Is your ‘home sweet home’ making you sick? Sadly, some houses suffer from inferior indoor air and water quality and are disrupting our sleep schedules. Yet modern technology has come to the rescue, with the WELL standard being put to work in the Australian office market.

Delos Australia, a division of the International Well Building Institute that founded the WELL Certification program, aims to introduce wellness to the housing market. And according to Delos’ managing director Anthony Scarff, the company aims to make wellness in houses as common as airbags in automobiles.

The company debuted in Australia in 2019 and already has partnered with a volume builder. While not a product manufacturer, Delos sources technology to coordinate “home ecosystems” to facilitate wellness.

The technology employed in the creation of these ecosystems is effective, cost-efficient and easy to retrofit. Package prices begin at $3000 for the most basic, which will be comprised of air filtration, water purification and automated lighting systems that work together to establish a natural circadian rhythm, with daily manifestations that include the dimming of bedroom lights each evening.

Scarff says that Australia needs to catch up a bit when it comes to home wellness awareness—this owing to its history as a fresh air country. His company’s aim is to make houses here healthier, so that people can regard their residences as places to rest and recover from the outside world.

Delos incorporates a number of WELL principles into its products, but emphasises most of all the key concepts of improved air and water quality, as well as natural lighting.

Scarff notes that in prehistoric times, the rising sun served the same function as an alarm clock. The sun sits high in the sky throughout the day, giving us light to live and work by, then sets—with the shade and filtering luminescence relaxing us as we prepare for bed.

Modern interiors often come complete with brighter fluorescent lights as well as illuminated phones and home entertainment centres, sometimes rendering rest and sleep a literal distant dream. Other forms of light, by contrast, might dull the senses during the day, when you might wish to get some work done around the house.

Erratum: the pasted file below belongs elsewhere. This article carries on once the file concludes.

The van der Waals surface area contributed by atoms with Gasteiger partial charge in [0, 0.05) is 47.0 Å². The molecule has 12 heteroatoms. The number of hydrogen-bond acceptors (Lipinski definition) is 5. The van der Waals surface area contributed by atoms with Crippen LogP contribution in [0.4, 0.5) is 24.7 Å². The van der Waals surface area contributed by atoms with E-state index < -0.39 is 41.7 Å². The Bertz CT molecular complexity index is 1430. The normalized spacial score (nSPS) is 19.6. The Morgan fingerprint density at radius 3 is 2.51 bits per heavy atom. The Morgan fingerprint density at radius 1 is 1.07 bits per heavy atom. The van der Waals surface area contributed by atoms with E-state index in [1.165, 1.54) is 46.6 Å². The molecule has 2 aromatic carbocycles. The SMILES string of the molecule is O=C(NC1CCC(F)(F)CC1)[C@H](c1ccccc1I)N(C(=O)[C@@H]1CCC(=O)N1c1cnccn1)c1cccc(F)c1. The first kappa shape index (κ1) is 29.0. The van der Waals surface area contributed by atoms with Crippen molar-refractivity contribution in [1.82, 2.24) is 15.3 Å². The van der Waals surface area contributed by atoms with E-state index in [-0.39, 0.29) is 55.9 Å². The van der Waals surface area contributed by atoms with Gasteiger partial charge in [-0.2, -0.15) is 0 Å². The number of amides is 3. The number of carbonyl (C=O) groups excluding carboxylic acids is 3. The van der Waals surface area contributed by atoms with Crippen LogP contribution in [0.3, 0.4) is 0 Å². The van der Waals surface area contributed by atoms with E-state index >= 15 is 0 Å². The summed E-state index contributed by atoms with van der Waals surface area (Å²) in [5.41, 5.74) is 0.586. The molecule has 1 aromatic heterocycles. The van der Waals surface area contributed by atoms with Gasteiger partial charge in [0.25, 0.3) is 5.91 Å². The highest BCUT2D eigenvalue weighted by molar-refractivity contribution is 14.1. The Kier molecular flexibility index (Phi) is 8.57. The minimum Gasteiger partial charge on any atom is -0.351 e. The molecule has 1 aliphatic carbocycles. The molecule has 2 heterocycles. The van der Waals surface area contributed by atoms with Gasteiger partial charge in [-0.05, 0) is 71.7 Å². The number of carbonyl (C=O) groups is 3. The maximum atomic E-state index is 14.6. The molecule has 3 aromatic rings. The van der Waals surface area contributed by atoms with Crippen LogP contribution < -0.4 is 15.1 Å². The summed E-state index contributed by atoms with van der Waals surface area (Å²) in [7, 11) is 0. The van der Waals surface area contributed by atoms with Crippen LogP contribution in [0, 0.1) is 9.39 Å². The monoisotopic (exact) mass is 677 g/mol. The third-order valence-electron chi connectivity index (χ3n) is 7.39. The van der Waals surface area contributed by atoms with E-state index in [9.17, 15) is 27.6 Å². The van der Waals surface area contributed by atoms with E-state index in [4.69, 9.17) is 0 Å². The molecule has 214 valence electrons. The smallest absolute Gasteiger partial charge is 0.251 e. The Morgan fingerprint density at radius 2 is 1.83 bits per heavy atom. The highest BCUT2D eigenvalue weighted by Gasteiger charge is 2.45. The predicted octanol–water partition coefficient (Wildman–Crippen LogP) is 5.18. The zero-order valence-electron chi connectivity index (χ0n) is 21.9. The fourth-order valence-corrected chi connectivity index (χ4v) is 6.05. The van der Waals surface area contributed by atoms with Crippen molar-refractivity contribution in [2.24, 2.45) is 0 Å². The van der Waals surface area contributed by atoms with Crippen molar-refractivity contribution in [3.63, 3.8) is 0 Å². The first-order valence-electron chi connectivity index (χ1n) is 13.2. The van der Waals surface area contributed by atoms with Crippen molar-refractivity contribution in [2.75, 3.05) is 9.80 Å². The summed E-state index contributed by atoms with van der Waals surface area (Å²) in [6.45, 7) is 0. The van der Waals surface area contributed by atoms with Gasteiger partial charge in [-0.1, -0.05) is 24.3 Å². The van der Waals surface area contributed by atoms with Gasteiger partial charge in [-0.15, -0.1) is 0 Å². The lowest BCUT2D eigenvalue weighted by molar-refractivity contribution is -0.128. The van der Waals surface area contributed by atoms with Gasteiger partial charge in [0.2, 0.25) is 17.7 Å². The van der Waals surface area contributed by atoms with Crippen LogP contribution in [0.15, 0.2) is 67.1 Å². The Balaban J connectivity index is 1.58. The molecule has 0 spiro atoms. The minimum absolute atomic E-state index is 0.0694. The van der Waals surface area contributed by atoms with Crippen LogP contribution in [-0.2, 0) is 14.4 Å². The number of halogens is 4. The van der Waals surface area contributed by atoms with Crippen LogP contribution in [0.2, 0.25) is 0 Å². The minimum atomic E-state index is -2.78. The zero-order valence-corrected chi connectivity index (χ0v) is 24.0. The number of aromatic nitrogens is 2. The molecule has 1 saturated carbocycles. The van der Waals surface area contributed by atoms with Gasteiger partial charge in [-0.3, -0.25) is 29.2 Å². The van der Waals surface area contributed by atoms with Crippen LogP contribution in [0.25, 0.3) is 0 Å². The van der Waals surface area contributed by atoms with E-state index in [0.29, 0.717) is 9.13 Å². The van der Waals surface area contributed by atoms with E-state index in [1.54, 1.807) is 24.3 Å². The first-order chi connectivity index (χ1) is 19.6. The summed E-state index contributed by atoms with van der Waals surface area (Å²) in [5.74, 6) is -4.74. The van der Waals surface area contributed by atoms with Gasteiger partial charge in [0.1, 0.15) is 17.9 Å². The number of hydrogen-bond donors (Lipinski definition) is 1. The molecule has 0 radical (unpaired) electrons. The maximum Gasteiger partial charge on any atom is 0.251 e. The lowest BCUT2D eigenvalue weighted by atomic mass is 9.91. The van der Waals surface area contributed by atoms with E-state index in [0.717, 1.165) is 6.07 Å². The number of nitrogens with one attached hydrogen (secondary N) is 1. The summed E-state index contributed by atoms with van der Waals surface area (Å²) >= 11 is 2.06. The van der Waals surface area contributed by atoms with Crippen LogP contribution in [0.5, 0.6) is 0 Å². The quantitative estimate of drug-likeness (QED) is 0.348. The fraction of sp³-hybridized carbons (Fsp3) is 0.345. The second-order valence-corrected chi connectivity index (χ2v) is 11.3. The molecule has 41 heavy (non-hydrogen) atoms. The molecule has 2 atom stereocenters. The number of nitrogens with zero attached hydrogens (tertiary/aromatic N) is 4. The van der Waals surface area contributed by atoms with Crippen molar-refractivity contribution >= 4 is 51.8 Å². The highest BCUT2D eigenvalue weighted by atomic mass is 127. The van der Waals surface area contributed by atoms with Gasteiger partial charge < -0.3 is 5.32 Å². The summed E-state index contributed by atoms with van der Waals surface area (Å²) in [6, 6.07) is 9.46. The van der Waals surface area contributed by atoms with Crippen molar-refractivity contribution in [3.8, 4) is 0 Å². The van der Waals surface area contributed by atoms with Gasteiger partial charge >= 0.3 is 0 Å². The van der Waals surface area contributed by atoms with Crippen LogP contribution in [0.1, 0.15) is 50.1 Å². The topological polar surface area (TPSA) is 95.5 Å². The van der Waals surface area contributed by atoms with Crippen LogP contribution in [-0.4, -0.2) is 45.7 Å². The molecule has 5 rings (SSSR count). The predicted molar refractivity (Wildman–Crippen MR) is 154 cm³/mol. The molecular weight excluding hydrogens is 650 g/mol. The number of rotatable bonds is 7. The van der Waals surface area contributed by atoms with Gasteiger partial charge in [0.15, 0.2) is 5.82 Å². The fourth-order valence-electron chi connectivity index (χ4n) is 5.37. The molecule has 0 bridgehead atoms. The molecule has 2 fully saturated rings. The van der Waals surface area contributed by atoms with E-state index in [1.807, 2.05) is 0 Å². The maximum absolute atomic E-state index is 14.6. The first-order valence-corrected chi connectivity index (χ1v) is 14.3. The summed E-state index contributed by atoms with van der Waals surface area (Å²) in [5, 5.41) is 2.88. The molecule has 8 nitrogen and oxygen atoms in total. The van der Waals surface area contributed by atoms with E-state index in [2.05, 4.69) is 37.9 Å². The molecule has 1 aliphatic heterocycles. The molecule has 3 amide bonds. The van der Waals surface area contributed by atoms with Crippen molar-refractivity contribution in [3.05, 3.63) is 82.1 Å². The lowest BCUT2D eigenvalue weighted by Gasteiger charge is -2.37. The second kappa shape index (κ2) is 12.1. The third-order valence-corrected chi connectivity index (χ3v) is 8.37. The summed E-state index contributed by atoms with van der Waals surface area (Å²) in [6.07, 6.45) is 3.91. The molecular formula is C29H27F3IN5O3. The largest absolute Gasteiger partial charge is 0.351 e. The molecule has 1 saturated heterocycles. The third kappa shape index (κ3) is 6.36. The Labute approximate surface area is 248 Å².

Scarff says that few people comprehend the effect that light has on one’s mood. Warmer light relaxes, fluorescent light can have various effects, whereas natural light cheers and energises.

Along similar lines, people in early eras drank water from creeks and streams. Modern drinking water is treated with chlorine, which kills bacteria but can hinder the digestive system. In addition, sediments and silt can taint the modern water supply.

Moreover, interior air quality these days can be two to five times worse than outdoor air quality. This can be owed to the quantity of pollens and allergens that emanate from the outdoors and come unwelcome into the home, joining the toxins and pathogens released in the house from sources such as materials and furniture.

Scarff asserts in addition that the modern transition toward airtight homes has rendered these residences more energy efficient, but can be detrimental to the health of residents because the interior air supply is not constantly refreshed.

‘Well house’ models—in summary–offer numerous health-related benefits, like enhanced mood, sleep quality and productivity.

Scarff says many developers and architects have expressed a keen interest in Delos’ wellness-centred residential offerings. And in the next year and a half, the company looks to expand its distribution footprint—for the cause of healthier homes and families.